4 May 2012, 10.05AM
Everytime we decide on national issues, we bring in the "experts" who calculate the most miniscule statistic to support their theory. When it comes to population, we need to realise that we are not dealing with statistics but human beings, singaporeans with emotions, feelings who can feel stress like living creatures.
For example in yesterday's discussions on population and immigration growth:
Noting that there is 60 per cent built-up land and 40 per cent green field land, Centre for Sustainable Asian Cities director Malone-Lee Lai Choo felt that there is room to increase built-up land to 70 per cent and for the population to grow to 6.5 million. "There is some potential to continue to look at land balance, but with a limit to it," said Dr Malone-Lee. Currently, Singapore's built up land has a net density of 12,400 persons per square km. Net density in Hong Kong, she noted, is 26,000 persons per sq km.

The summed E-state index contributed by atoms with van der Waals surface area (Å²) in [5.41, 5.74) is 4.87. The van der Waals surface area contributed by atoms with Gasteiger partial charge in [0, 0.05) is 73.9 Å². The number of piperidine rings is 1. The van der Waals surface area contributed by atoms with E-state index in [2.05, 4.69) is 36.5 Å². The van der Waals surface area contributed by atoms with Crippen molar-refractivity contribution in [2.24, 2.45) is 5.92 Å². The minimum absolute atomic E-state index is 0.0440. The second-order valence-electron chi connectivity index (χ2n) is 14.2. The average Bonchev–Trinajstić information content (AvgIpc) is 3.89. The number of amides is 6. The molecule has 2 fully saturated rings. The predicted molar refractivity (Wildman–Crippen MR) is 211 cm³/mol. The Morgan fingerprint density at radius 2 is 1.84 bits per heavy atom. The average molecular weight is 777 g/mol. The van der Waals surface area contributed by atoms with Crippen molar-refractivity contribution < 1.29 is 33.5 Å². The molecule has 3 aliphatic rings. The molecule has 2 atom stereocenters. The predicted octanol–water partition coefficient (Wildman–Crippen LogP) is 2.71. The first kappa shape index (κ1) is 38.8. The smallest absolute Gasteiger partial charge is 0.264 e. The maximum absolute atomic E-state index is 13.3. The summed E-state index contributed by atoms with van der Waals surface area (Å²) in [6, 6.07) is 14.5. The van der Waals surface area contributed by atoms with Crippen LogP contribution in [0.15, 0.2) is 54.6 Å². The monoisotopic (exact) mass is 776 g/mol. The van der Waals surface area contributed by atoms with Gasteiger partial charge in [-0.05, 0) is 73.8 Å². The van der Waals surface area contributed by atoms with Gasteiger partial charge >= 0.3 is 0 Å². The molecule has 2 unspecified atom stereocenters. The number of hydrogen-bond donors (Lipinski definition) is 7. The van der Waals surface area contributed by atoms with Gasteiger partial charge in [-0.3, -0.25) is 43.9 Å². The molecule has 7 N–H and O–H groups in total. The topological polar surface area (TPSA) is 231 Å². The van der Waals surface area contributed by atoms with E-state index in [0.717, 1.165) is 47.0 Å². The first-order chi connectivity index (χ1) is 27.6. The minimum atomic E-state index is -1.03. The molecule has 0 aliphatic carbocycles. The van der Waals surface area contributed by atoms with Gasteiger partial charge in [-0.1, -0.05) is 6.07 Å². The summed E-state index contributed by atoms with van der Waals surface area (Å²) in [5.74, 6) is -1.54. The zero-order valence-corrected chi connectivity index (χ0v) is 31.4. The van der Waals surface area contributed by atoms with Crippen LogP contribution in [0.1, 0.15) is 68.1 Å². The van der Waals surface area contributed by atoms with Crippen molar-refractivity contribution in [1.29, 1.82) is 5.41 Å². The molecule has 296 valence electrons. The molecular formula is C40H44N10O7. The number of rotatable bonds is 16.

Dr Malone-Lee obviously has failed to take into account the fact that HKers have the new territories to go hike on weekends and escape their dense prison. What does Singapore have? nature walkpaths in the air? also, we need to consider how much of the green field land is assessible to singaporeans? most of it is land reserved for golfing and military uses compared to HK's green field. if we use HK's real density, it is half that of Singapore - *****ed lies and statistics used to further their theories.
Such theorists are no doubt well meaning but totally out of their depth when thinking of the practicalities of their words. IPO and PMO are research houses and have no experience with dealing with human beings. Their theoretical models do not tell us how humans react to one another in a stressful confined space.
i leave you with the words of an economist, Yeoh Lam Keong at the seminar which I thought summed up what i thought of the the current situation:
Economist Yeoh Lam Keong asked if Singapore really needed to keep growing its labour force at a high rate, and suggested that Singapore accept a lower economic growth rate in the long term, like other developed countries. "What is wrong with growing up and accepting lower economic growth like a developed country?"
What is wrong indeed?